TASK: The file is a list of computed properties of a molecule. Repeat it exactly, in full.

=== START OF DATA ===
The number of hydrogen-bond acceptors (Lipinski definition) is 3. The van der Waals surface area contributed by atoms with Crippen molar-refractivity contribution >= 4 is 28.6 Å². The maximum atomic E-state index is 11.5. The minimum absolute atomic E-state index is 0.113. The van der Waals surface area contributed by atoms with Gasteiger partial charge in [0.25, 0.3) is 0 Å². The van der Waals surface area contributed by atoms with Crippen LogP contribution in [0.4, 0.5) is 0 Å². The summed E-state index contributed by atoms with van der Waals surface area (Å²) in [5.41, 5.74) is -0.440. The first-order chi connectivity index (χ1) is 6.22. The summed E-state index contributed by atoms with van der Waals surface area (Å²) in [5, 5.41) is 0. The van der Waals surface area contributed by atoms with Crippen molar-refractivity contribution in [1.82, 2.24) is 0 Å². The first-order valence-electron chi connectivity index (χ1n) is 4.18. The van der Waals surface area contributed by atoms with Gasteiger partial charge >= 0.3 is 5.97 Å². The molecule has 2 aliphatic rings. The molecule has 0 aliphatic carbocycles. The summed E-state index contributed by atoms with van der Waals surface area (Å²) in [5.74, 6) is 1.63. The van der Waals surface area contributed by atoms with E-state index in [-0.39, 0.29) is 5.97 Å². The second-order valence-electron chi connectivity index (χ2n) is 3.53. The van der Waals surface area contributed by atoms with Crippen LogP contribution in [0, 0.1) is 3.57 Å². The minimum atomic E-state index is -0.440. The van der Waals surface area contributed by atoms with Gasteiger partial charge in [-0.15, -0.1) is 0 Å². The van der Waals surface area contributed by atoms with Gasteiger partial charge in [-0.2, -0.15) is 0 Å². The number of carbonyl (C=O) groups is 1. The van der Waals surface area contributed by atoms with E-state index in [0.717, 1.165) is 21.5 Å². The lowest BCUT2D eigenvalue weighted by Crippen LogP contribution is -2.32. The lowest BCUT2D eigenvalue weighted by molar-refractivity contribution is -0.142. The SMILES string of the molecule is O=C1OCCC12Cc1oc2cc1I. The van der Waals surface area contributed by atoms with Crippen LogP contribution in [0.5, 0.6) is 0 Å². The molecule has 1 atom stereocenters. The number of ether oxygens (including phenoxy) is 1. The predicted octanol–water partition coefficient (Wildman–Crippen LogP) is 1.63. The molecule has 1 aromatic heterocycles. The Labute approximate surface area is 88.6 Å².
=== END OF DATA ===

The number of hydrogen-bond acceptors (Lipinski definition) is 3. The van der Waals surface area contributed by atoms with Crippen molar-refractivity contribution >= 4 is 28.6 Å². The maximum atomic E-state index is 11.5. The minimum absolute atomic E-state index is 0.113. The van der Waals surface area contributed by atoms with Gasteiger partial charge in [0.25, 0.3) is 0 Å². The van der Waals surface area contributed by atoms with Crippen LogP contribution in [0.4, 0.5) is 0 Å². The summed E-state index contributed by atoms with van der Waals surface area (Å²) in [5.41, 5.74) is -0.440. The first-order chi connectivity index (χ1) is 6.22. The summed E-state index contributed by atoms with van der Waals surface area (Å²) in [5, 5.41) is 0. The van der Waals surface area contributed by atoms with Crippen molar-refractivity contribution in [1.82, 2.24) is 0 Å². The first-order valence-electron chi connectivity index (χ1n) is 4.18. The van der Waals surface area contributed by atoms with Gasteiger partial charge >= 0.3 is 5.97 Å². The molecule has 2 aliphatic rings. The molecule has 0 aliphatic carbocycles. The summed E-state index contributed by atoms with van der Waals surface area (Å²) in [5.74, 6) is 1.63. The van der Waals surface area contributed by atoms with E-state index in [-0.39, 0.29) is 5.97 Å². The second-order valence-electron chi connectivity index (χ2n) is 3.53. The van der Waals surface area contributed by atoms with Crippen LogP contribution in [0, 0.1) is 3.57 Å². The minimum atomic E-state index is -0.440. The van der Waals surface area contributed by atoms with Gasteiger partial charge in [-0.15, -0.1) is 0 Å². The van der Waals surface area contributed by atoms with Gasteiger partial charge in [-0.2, -0.15) is 0 Å². The number of carbonyl (C=O) groups is 1. The van der Waals surface area contributed by atoms with E-state index in [0.717, 1.165) is 21.5 Å². The lowest BCUT2D eigenvalue weighted by Crippen LogP contribution is -2.32. The lowest BCUT2D eigenvalue weighted by molar-refractivity contribution is -0.142. The SMILES string of the molecule is O=C1OCCC12Cc1oc2cc1I. The van der Waals surface area contributed by atoms with Crippen LogP contribution in [0.5, 0.6) is 0 Å². The molecule has 1 atom stereocenters. The number of ether oxygens (including phenoxy) is 1. The predicted octanol–water partition coefficient (Wildman–Crippen LogP) is 1.63. The molecule has 1 aromatic heterocycles. The Labute approximate surface area is 88.6 Å².